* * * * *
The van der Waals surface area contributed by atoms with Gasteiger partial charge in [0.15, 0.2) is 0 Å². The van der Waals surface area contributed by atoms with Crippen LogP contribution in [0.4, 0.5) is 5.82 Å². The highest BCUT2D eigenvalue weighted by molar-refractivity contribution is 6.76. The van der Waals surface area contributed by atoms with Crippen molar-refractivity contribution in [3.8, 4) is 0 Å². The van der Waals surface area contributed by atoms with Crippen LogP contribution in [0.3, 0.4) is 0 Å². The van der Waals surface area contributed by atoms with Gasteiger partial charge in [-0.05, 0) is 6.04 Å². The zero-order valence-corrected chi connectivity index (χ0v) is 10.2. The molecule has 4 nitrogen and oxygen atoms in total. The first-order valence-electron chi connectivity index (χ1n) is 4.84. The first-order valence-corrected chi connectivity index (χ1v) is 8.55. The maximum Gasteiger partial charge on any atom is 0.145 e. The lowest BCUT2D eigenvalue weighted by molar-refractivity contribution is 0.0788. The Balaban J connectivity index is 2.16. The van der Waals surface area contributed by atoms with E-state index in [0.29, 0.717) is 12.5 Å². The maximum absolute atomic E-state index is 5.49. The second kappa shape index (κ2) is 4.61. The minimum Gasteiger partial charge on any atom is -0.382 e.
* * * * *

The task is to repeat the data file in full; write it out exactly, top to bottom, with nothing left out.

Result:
The van der Waals surface area contributed by atoms with Gasteiger partial charge in [0.15, 0.2) is 0 Å². The van der Waals surface area contributed by atoms with Crippen LogP contribution in [0.4, 0.5) is 5.82 Å². The highest BCUT2D eigenvalue weighted by molar-refractivity contribution is 6.76. The van der Waals surface area contributed by atoms with Crippen molar-refractivity contribution in [3.8, 4) is 0 Å². The van der Waals surface area contributed by atoms with Crippen LogP contribution in [0.3, 0.4) is 0 Å². The van der Waals surface area contributed by atoms with Gasteiger partial charge in [-0.05, 0) is 6.04 Å². The zero-order valence-corrected chi connectivity index (χ0v) is 10.2. The molecule has 4 nitrogen and oxygen atoms in total. The first-order valence-electron chi connectivity index (χ1n) is 4.84. The first-order valence-corrected chi connectivity index (χ1v) is 8.55. The maximum Gasteiger partial charge on any atom is 0.145 e. The lowest BCUT2D eigenvalue weighted by molar-refractivity contribution is 0.0788. The Balaban J connectivity index is 2.16. The van der Waals surface area contributed by atoms with E-state index in [0.29, 0.717) is 12.5 Å². The maximum absolute atomic E-state index is 5.49. The second kappa shape index (κ2) is 4.61. The minimum Gasteiger partial charge on any atom is -0.382 e.